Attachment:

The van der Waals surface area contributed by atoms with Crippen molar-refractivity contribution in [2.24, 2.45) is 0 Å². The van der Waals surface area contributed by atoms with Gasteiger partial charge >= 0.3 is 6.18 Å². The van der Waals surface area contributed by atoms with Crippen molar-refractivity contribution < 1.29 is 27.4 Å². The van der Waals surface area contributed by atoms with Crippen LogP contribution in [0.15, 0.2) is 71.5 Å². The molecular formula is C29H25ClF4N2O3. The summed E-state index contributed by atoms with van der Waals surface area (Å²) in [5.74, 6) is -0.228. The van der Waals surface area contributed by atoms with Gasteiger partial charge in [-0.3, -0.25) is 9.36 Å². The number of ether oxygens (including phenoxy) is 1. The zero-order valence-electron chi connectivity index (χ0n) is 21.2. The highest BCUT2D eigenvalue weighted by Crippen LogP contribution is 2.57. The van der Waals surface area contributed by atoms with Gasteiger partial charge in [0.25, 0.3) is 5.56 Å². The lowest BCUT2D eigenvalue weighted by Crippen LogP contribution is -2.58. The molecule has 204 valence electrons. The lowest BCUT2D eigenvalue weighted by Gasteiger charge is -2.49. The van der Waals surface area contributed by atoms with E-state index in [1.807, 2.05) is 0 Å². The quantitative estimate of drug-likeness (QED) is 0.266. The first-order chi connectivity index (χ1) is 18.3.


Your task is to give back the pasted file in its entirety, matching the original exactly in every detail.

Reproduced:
The van der Waals surface area contributed by atoms with Crippen molar-refractivity contribution in [2.24, 2.45) is 0 Å². The van der Waals surface area contributed by atoms with Gasteiger partial charge >= 0.3 is 6.18 Å². The van der Waals surface area contributed by atoms with Crippen molar-refractivity contribution < 1.29 is 27.4 Å². The van der Waals surface area contributed by atoms with Crippen LogP contribution in [0.15, 0.2) is 71.5 Å². The molecular formula is C29H25ClF4N2O3. The summed E-state index contributed by atoms with van der Waals surface area (Å²) in [5.74, 6) is -0.228. The van der Waals surface area contributed by atoms with Gasteiger partial charge in [-0.3, -0.25) is 9.36 Å². The number of ether oxygens (including phenoxy) is 1. The zero-order valence-electron chi connectivity index (χ0n) is 21.2. The highest BCUT2D eigenvalue weighted by Crippen LogP contribution is 2.57. The van der Waals surface area contributed by atoms with Gasteiger partial charge in [0.25, 0.3) is 5.56 Å². The lowest BCUT2D eigenvalue weighted by Crippen LogP contribution is -2.58. The molecule has 204 valence electrons. The lowest BCUT2D eigenvalue weighted by Gasteiger charge is -2.49. The van der Waals surface area contributed by atoms with E-state index in [1.807, 2.05) is 0 Å². The quantitative estimate of drug-likeness (QED) is 0.266. The first-order chi connectivity index (χ1) is 18.3.